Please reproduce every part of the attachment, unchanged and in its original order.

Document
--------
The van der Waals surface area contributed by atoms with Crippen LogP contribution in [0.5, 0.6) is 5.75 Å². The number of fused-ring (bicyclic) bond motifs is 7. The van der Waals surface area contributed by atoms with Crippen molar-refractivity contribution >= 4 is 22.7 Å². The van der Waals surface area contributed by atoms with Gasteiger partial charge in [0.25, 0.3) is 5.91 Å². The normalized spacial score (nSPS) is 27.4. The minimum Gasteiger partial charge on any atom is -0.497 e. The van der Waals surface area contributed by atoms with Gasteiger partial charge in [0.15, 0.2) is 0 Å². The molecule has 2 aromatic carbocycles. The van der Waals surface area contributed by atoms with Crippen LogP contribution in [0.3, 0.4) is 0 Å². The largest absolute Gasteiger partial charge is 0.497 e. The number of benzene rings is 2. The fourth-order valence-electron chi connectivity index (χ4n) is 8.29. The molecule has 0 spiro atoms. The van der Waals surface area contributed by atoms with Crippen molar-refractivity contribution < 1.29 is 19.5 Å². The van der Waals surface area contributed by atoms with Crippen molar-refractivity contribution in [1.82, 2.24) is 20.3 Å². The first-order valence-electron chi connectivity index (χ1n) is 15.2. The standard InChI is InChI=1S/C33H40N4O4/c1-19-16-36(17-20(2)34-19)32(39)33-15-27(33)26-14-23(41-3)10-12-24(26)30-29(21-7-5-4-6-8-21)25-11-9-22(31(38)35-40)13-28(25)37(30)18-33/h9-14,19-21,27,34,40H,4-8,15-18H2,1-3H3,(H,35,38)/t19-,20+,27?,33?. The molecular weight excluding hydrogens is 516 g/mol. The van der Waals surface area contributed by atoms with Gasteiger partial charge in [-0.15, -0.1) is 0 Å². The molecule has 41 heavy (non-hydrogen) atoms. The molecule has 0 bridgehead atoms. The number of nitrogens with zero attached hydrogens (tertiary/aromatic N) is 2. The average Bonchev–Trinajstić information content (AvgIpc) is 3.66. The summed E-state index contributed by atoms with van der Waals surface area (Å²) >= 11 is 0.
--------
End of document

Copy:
The van der Waals surface area contributed by atoms with Crippen LogP contribution in [0.5, 0.6) is 5.75 Å². The number of fused-ring (bicyclic) bond motifs is 7. The van der Waals surface area contributed by atoms with Crippen molar-refractivity contribution >= 4 is 22.7 Å². The van der Waals surface area contributed by atoms with Gasteiger partial charge in [0.25, 0.3) is 5.91 Å². The normalized spacial score (nSPS) is 27.4. The minimum Gasteiger partial charge on any atom is -0.497 e. The van der Waals surface area contributed by atoms with Gasteiger partial charge in [0.15, 0.2) is 0 Å². The molecule has 2 aromatic carbocycles. The van der Waals surface area contributed by atoms with Crippen LogP contribution in [0.3, 0.4) is 0 Å². The largest absolute Gasteiger partial charge is 0.497 e. The number of benzene rings is 2. The fourth-order valence-electron chi connectivity index (χ4n) is 8.29. The molecule has 0 spiro atoms. The van der Waals surface area contributed by atoms with Crippen molar-refractivity contribution < 1.29 is 19.5 Å². The van der Waals surface area contributed by atoms with Crippen molar-refractivity contribution in [1.82, 2.24) is 20.3 Å². The first-order valence-electron chi connectivity index (χ1n) is 15.2. The standard InChI is InChI=1S/C33H40N4O4/c1-19-16-36(17-20(2)34-19)32(39)33-15-27(33)26-14-23(41-3)10-12-24(26)30-29(21-7-5-4-6-8-21)25-11-9-22(31(38)35-40)13-28(25)37(30)18-33/h9-14,19-21,27,34,40H,4-8,15-18H2,1-3H3,(H,35,38)/t19-,20+,27?,33?. The molecular weight excluding hydrogens is 516 g/mol. The van der Waals surface area contributed by atoms with Gasteiger partial charge in [-0.15, -0.1) is 0 Å². The molecule has 41 heavy (non-hydrogen) atoms. The molecule has 0 bridgehead atoms. The number of nitrogens with zero attached hydrogens (tertiary/aromatic N) is 2. The average Bonchev–Trinajstić information content (AvgIpc) is 3.66. The summed E-state index contributed by atoms with van der Waals surface area (Å²) >= 11 is 0.